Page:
Wednesday, July 23, 2014

Sleep Problems Often Coexist with Psychiatric Disorders

Psychiatry Advisor

Exploring comorbid sleep disorders in psychiatric 
Sleep disorders and circadian misalignment are present in many psychiatric disorders, including depression, bipolar disorder, and schizophrenia.1

There are two types of sleep: non-rapid eye-movement (NREM) sleep and rapid eye-movement (REM) sleep. Over the course of a sleep period, NREM and REM sleep alternate cyclically.2 This basic structural organization is referred to as sleep architecture.

Two major processes – homeostatic drive and circadian rhythm, regulate the sleep-wake system. Homeostatic drive determines how much sleep is needed, and the circadian rhythm optimizes the ability to achieve that sleep at night.1-2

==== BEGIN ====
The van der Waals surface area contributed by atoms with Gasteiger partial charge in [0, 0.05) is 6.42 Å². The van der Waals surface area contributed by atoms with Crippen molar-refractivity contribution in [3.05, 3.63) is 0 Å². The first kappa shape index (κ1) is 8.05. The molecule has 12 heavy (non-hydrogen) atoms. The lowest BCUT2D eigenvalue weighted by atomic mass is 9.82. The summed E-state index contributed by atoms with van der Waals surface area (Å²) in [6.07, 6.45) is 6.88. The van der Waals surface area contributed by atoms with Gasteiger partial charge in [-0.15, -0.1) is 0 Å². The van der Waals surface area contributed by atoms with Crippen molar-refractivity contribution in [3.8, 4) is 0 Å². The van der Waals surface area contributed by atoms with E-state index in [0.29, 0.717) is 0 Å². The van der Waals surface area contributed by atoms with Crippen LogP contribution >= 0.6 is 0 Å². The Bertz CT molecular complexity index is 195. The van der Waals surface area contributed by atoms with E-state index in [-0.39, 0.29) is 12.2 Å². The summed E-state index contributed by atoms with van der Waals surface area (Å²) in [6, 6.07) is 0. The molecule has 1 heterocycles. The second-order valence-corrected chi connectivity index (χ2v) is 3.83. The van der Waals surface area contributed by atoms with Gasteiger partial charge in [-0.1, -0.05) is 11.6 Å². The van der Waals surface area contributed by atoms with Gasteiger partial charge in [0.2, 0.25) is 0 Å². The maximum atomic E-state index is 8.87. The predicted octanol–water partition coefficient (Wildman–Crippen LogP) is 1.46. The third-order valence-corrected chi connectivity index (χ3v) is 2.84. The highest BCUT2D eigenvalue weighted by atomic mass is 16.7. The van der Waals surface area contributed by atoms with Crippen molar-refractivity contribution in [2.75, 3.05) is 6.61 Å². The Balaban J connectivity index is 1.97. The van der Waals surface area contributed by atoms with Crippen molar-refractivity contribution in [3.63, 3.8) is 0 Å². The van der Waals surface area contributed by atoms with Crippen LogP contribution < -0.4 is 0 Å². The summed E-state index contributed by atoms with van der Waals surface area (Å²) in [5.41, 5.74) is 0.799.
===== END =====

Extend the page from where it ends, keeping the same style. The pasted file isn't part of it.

Monday, July 21, 2014

Identifying Fast-Acting Treatments for Resistant Depression

Psychiatry Advisor

July 11, 2014

Identifying Fast-Acting Treatments for Resistant Depression
Identifying Fast-Acting Treatments
for Resistant Depression
A NIMH initiative aims to find faster-acting antidepressants in order to treat patients with severe depression that requires urgent treatment.

Current antidepressant medications often take a few weeks to work, creating an urgent need for improved and faster-acting antidepressant treatments for patients with severe, life-threatening forms of depression.

Recognizing this need, the National Institute of Mental Health (NIMH) established the Rapidly-Acting Treatments for Treatment-Resistant Depression (RAPID) research project.
(Published site)